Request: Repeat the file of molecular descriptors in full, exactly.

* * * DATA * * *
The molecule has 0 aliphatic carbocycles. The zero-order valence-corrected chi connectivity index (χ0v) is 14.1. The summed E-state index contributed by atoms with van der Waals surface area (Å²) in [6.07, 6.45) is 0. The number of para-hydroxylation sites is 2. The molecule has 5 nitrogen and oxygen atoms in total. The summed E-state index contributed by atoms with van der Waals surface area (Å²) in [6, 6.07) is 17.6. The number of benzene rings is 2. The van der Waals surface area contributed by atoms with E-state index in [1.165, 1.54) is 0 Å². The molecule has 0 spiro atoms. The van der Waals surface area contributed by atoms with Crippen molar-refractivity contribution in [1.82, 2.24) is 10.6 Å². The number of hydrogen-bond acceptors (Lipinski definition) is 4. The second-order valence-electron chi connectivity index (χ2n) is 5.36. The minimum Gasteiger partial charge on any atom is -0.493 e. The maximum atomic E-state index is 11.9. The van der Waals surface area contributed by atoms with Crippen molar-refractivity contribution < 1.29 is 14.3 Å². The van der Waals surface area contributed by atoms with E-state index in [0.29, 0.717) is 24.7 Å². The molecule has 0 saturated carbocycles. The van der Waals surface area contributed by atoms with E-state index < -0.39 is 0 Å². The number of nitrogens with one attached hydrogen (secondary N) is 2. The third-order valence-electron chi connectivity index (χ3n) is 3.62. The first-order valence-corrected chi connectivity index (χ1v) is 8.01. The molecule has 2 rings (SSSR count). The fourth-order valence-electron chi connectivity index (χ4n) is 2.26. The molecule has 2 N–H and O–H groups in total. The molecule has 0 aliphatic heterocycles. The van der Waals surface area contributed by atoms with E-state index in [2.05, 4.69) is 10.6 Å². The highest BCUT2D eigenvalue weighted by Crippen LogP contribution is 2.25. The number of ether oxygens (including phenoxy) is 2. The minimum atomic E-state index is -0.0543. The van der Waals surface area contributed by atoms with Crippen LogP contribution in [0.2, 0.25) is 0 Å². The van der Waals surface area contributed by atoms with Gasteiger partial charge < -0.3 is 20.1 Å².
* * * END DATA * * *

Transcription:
The molecule has 0 aliphatic carbocycles. The zero-order valence-corrected chi connectivity index (χ0v) is 14.1. The summed E-state index contributed by atoms with van der Waals surface area (Å²) in [6.07, 6.45) is 0. The number of para-hydroxylation sites is 2. The molecule has 5 nitrogen and oxygen atoms in total. The summed E-state index contributed by atoms with van der Waals surface area (Å²) in [6, 6.07) is 17.6. The number of benzene rings is 2. The van der Waals surface area contributed by atoms with E-state index in [1.165, 1.54) is 0 Å². The molecule has 0 spiro atoms. The van der Waals surface area contributed by atoms with Crippen molar-refractivity contribution in [1.82, 2.24) is 10.6 Å². The number of hydrogen-bond acceptors (Lipinski definition) is 4. The second-order valence-electron chi connectivity index (χ2n) is 5.36. The minimum Gasteiger partial charge on any atom is -0.493 e. The maximum atomic E-state index is 11.9. The van der Waals surface area contributed by atoms with Crippen molar-refractivity contribution < 1.29 is 14.3 Å². The van der Waals surface area contributed by atoms with E-state index in [0.29, 0.717) is 24.7 Å². The molecule has 0 saturated carbocycles. The van der Waals surface area contributed by atoms with E-state index < -0.39 is 0 Å². The number of nitrogens with one attached hydrogen (secondary N) is 2. The third-order valence-electron chi connectivity index (χ3n) is 3.62. The first-order valence-corrected chi connectivity index (χ1v) is 8.01. The molecule has 2 rings (SSSR count). The fourth-order valence-electron chi connectivity index (χ4n) is 2.26. The molecule has 2 N–H and O–H groups in total. The molecule has 0 aliphatic heterocycles. The van der Waals surface area contributed by atoms with E-state index in [2.05, 4.69) is 10.6 Å². The highest BCUT2D eigenvalue weighted by Crippen LogP contribution is 2.25. The number of ether oxygens (including phenoxy) is 2. The minimum atomic E-state index is -0.0543. The van der Waals surface area contributed by atoms with Crippen LogP contribution in [0.2, 0.25) is 0 Å². The van der Waals surface area contributed by atoms with Gasteiger partial charge < -0.3 is 20.1 Å².